And yet now, just after a few months I ache all over just doing simple things like carrying Sophia, carrying pots in the garden, mopping the floor. Wouldnt it be nice to grow old without being sick or without aching bones. Scientists should look for a cure against that rather than a potion to make you look younger. I guess looking younger has more financial gain.
On another topic - I was looking at Rizal's blog this morning and he showed a video clip of Bukit Bintang. It was taken in August at the height of the Arab invasion - it looked as if it was taken in Riyadh or Dubai. Arab writing everywhere, and women, Arab women in veils walking as if they own the place. Now its not that we dont want them to visit our country - but I think we are turning over the identity of Bukit Bintang into one that is more like the middle east. What's wrong with keeping it Malaysian?


What happened to my doo doo?"


19 Oct 2007


The daughter of the East is back in her country. Yesterday CNN showed her comeback in glory amid cheers from her supporters and today 130 of those supporters have died. A suicide bomb. Sometimes I wonder when the carnage will end. Will it ever? And why only in Muslim countries do we find all these turmoil? Some say that her return was engineered by the Americans - so that she can deflect the extremists. I think her return will encourage more suicide bombs, and more extremists. As it is the Taleban already hate her. Even her own people hate her. She has had her chance to make something of Pakistan, not once but twice. But she wasted it and left her country in 1999 amid rumours of corruption. Can she ever right the many wrongs she left behind? I doubt it.

There was a time when I really admired her. I thought she had it all - looks, charm, power and ability. I even dedicated a poem to her. But time has proven me wrong or maybe she still needed time to prove herself. Someone said that she was the mediocre daughter of a great leader. Well, in this decade, the mediocre rules. Look at the US.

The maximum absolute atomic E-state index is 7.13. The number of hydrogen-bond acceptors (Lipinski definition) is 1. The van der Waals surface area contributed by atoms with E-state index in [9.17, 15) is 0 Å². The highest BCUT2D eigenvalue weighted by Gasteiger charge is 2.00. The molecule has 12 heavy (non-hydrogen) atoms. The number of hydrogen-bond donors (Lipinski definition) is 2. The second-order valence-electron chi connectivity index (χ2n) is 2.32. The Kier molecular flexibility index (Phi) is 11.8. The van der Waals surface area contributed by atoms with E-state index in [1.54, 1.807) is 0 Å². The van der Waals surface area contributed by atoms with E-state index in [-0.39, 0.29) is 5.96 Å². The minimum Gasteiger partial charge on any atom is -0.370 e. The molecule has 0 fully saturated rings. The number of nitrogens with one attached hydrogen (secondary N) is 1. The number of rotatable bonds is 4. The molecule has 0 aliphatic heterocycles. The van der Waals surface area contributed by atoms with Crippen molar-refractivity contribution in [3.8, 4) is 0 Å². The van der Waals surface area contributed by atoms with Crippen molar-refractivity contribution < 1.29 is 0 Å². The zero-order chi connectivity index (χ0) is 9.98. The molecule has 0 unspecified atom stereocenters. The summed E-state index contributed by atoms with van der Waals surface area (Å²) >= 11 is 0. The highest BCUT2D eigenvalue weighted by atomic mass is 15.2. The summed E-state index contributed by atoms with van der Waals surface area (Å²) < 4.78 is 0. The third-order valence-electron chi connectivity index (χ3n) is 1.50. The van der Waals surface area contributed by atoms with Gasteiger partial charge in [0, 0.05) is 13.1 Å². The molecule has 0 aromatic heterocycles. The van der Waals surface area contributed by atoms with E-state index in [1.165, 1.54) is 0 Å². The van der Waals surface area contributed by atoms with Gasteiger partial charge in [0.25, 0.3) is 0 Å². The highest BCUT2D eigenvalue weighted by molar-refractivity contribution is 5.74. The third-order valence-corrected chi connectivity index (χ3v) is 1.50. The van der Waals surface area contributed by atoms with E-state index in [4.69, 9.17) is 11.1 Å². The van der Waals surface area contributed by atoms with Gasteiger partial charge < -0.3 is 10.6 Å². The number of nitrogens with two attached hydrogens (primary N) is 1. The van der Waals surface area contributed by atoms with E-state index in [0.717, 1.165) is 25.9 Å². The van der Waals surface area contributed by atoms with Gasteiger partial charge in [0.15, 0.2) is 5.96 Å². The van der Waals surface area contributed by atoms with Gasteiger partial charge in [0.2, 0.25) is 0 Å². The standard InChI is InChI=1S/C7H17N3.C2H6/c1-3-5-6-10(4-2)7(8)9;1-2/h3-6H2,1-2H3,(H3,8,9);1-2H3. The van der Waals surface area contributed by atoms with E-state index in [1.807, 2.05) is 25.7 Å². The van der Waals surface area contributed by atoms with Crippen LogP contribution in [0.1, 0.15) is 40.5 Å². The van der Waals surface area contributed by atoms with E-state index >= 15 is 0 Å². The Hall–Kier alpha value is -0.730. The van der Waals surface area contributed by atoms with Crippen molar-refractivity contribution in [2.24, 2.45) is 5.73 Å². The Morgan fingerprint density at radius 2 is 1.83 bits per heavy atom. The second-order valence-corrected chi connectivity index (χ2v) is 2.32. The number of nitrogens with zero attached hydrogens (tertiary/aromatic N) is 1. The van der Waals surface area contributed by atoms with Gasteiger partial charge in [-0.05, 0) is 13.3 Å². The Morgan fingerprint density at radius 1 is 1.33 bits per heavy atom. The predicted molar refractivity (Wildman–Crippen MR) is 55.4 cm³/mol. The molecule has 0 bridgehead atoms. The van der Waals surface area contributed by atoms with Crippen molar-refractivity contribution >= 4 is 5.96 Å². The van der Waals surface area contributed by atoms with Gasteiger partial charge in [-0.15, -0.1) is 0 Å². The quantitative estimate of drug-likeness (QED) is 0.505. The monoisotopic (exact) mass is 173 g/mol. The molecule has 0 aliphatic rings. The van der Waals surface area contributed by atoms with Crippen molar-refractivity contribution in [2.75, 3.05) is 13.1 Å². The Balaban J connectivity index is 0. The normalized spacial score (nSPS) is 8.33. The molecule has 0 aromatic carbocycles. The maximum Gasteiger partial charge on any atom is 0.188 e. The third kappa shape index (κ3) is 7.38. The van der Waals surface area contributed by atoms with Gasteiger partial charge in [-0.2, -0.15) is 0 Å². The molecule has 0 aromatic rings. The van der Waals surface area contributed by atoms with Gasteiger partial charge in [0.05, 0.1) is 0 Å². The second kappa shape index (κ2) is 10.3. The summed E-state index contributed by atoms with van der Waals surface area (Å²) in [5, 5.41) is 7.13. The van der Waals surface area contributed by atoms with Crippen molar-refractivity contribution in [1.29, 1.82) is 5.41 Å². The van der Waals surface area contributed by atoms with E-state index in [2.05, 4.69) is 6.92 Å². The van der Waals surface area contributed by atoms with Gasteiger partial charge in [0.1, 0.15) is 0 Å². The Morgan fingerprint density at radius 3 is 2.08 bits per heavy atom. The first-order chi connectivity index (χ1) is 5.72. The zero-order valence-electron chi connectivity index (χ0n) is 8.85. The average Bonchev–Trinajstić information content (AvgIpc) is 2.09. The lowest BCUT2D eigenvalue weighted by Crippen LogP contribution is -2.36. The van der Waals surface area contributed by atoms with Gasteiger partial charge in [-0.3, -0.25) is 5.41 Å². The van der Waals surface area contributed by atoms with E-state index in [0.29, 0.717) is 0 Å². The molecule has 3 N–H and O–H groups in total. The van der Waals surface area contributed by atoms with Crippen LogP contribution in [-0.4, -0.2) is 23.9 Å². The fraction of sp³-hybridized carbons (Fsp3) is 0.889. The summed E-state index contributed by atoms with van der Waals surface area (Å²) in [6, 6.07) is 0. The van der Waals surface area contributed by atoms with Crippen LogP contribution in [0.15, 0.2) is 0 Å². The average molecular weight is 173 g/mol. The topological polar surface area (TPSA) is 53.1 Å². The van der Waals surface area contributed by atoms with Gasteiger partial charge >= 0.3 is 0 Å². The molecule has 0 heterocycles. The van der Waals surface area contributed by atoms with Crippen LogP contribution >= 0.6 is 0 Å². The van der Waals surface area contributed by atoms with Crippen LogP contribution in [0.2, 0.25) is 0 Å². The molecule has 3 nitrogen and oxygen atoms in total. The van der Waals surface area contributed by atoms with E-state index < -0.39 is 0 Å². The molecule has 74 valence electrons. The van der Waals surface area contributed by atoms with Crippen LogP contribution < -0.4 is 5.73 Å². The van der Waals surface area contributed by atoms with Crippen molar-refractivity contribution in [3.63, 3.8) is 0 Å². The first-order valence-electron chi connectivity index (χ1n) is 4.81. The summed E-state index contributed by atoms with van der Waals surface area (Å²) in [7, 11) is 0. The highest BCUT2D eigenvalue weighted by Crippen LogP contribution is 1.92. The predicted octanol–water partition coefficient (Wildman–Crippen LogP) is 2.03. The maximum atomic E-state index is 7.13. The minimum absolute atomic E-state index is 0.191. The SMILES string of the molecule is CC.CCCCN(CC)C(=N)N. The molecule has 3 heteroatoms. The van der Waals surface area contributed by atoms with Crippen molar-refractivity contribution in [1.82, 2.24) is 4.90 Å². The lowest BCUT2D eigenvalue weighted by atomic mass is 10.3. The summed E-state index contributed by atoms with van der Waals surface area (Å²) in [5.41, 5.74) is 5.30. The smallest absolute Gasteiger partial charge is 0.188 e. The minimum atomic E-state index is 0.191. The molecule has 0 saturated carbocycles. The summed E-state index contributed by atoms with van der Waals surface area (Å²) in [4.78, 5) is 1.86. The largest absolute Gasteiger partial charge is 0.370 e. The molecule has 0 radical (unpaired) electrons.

18 Oct 2007

My fish pond

Yesterday I was told by my neighbour that all my fish had died. It was because my nephew had forgotten to turn off the tap and too much chlorine had gotten into the pond. At first I felt angry... this was the second time my fish had died and these were growing to be quite tame. Even though I didn't want to get attached to them I had become attached. They would come to me whenever I feed them early in the morning... gobbling up the food greedily. Now I feel frustrated and vow not to get attached to anything anymore. I loved Moshu my cat like a child, she would sleep with me every night... and when I brought her home with me to Melaka - the very same nephew chased her out into the road and she was hit by a car. I think I wailed out so loud it panicked Repin. It was as if my heart had broken. Even months after that I could not talk about her without tearing up.
Well... so all my fish had died. There were nearly 2o of them - I loved the golden yellow ones best. And even the Jelawat - they're also dead. I just can't believe it. Maybe I shouldn't rear fish anymore. Just let toads breed in the pond.

15 Oct 2007

Birthday blues

Its my birthday today ... feeling kind of old too. I know I still look ok for such an old hag (he he) but these old bones do ache sometimes.Anyway just pondering things...when am I going to stay put in my house in Melaka? Its such a waste - we've got a nice garden and a lovely home but we are so seldom there to enjoy it. I want to add some more flowers... improve the ones that are already there. I'd like to establish myself in Taman Ikhsan so that the neighbours know me. Right now only Kak Yah and Norliee know me and although I've met a few others I dont really know their names. What a sad state of affairs isnt it? I wish my grand daughter could also grow up here- go to the local school and be friends with Edy's children Izzati and her sister. As it is I still feel like a stranger in my own neighbourhood.

Sophie's 3 rd month

Tomorrow Sophia will be three months old. This is her latest picture, held by Wan her uncle. Isn't she a cutie pie? She's the most darling baby I know. (Hmmm maybe I'm a bit biased, but she is cute!)

Idil Fitri in Melaka